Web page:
A record 10.4m taxpayers filed their self assessment tax returns online by the 31 January deadline, but nearly a million returns are still outstanding
For the first time a total of 11.1m taxpayers filed by the 31 January deadline, including around 700,000 who filed on paper by the earlier October 2019 deadline.
HMRC said that 958,296 taxpayers missed the deadline (8.18%), up on last year’s 700,000 late returns, which will raise £95.8m in fines. An estimated 11.7m 2018/19 tax returns were due by the end of January.
As usual, there was a surge of last minute submissions, as thousands of taxpayers filed their tax returns in the last hour with 26,562 completing their returns from 11pm to 11:59pm on deadline day.
Throughout the day over 702,000 (7%) taxpayers submitted their returns with the peak hour for filing between 4pm to 4:59pm when 56,969 filed.
Online filing accounted for 10,450,542 returns were filed online (93.95% of total filed), a record figure, and up on last year’s 10.1m.
Anyone who misses the deadline will be charged a penalty unless they can provide a genuine excuse, supported by evidence. HMRC has the right to reject unreasonable excuses and penalties can quickly mount up.
There is an initial £100 fixed penalty, which applies even if there is no tax to pay, or if the tax due is paid on time.
Penalties escalate the later the return is. After three months, additional daily penalties of £10 per day may be charged, up to a maximum of £900; after six months, a further penalty of 5% of the tax due or £300, whichever is greater; and for those failing to make a return after 12 months, another 5% or £300 charge, whichever is greater. There are also additional penalties for paying late of 5% of the tax unpaid at 30 days, six months and 12 months.
Victoria Todd, head of the Low Incomes Tax Reform Group (LITRG) team, said: ‘HMRC will issue an automatic late filing penalty if you did not meet the tax return deadline. You can challenge the penalty if you have a reasonable excuse for having missed the deadline, are able to provide details and, where possible, evidence in support of those details to HMRC. A combination of reasons, rather than any one thing, may constitute a reasonable excuse to HMRC.’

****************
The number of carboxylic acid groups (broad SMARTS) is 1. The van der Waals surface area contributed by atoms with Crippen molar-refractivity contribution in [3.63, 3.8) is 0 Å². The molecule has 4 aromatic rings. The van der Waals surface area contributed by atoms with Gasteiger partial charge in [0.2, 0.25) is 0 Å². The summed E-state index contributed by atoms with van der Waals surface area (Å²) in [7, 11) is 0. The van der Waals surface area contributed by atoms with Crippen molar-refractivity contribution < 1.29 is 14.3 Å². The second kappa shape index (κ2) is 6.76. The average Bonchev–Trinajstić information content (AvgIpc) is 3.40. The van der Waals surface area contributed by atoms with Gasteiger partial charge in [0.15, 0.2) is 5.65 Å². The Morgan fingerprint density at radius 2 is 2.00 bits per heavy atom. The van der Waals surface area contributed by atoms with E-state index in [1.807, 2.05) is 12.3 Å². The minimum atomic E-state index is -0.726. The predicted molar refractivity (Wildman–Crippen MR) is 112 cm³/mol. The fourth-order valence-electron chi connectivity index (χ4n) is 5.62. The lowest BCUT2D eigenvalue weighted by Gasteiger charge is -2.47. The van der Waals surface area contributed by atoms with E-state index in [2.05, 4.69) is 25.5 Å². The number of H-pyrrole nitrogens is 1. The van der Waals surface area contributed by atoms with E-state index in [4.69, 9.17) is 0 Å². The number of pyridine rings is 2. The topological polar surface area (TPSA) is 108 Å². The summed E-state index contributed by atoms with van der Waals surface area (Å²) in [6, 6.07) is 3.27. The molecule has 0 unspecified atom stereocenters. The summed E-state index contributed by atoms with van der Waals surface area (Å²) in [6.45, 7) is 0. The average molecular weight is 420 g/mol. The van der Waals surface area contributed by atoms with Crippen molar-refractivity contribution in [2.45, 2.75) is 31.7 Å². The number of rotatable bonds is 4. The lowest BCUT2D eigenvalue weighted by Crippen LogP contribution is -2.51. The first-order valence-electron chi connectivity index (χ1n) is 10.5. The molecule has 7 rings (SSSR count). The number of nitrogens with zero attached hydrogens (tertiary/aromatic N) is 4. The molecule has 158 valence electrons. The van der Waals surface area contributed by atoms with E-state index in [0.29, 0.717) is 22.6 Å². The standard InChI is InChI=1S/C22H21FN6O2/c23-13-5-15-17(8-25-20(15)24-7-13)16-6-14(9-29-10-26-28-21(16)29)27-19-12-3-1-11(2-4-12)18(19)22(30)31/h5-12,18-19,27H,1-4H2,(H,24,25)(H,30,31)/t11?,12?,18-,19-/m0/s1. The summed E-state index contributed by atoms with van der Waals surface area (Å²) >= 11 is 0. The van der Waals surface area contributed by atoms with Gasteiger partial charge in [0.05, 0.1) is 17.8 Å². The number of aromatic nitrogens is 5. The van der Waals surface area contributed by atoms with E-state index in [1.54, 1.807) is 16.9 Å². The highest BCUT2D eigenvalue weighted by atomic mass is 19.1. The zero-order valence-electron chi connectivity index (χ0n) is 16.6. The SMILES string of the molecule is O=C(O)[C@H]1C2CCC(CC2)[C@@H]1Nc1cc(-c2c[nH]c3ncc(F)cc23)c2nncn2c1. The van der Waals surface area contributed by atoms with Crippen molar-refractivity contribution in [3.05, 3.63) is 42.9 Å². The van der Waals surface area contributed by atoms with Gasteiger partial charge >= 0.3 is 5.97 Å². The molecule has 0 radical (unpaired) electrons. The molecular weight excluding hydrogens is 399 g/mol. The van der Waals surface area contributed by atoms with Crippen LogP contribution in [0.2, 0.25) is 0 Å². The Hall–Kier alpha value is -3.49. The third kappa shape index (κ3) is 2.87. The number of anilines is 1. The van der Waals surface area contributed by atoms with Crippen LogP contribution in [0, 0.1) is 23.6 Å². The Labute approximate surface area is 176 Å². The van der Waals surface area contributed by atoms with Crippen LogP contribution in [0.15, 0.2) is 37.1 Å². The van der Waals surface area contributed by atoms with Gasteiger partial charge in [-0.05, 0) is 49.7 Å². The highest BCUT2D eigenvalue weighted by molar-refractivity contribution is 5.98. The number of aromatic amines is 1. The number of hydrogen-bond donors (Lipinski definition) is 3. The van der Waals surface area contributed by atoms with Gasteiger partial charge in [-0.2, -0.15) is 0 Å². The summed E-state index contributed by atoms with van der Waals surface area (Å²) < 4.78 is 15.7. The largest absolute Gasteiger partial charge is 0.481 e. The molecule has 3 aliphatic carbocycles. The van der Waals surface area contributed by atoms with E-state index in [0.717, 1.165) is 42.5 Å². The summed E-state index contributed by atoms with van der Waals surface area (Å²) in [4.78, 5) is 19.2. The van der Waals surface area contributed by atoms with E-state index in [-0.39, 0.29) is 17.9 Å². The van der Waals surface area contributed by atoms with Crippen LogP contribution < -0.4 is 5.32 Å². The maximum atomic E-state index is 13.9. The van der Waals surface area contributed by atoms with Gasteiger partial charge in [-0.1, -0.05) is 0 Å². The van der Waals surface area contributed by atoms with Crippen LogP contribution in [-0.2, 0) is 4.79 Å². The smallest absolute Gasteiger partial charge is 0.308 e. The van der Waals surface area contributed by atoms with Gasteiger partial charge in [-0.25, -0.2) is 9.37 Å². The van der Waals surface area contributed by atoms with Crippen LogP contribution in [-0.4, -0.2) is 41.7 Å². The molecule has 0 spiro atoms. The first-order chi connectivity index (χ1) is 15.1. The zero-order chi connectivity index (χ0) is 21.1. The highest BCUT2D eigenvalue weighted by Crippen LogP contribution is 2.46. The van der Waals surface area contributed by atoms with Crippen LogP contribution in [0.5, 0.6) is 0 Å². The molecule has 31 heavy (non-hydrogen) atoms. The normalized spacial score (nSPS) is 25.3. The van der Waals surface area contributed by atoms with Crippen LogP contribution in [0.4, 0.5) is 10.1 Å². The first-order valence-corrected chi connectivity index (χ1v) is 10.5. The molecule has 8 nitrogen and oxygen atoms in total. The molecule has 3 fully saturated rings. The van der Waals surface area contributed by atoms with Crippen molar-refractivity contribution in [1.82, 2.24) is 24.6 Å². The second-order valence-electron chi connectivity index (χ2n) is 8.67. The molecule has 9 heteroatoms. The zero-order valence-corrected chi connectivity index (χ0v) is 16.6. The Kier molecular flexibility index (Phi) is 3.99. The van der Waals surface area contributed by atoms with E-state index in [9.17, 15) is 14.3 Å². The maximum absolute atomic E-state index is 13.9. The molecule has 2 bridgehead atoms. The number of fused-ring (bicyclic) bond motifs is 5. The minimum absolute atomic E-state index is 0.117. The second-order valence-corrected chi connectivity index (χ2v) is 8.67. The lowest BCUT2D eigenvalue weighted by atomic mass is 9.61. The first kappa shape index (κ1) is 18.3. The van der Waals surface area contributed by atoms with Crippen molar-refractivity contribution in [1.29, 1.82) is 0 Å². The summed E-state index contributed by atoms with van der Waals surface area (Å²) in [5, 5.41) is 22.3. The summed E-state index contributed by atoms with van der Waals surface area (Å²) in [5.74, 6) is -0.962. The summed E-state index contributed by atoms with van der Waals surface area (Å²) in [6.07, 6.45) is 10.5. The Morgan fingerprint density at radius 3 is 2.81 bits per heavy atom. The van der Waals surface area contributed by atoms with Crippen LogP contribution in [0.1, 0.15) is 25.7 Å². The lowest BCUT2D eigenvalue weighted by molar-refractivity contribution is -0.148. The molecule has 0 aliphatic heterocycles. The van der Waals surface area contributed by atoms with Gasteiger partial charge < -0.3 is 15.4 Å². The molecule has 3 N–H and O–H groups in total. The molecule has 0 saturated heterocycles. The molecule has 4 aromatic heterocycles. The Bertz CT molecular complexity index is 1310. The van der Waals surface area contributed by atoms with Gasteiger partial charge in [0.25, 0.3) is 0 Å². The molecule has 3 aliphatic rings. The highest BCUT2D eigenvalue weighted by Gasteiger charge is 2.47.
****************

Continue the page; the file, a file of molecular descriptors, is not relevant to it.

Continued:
An example of a reasonable excuse is if someone’s child was taken seriously ill just before they were due to submit a tax return. But you would then have to submit the form as soon as possible after the situation was resolved.
HMRC is urging anyone who missed the deadline to contact the tax office. It said that ‘the department will treat those with genuine excuses leniently, as it focuses penalties on those who persistently fail to complete their tax returns and deliberate tax evaders’.
Angela MacDonald, HMRC’s director general for customer services, said: ‘The majority of customers have submitted and paid their tax returns before 31 January. While few people enjoy the process it’s good to get it out the way and know you have contributed towards our vital public services.
‘I’d like to thank everyone who filed and paid on time, but anyone yet to file or pay should contact HMRC straight away because we are here to help.’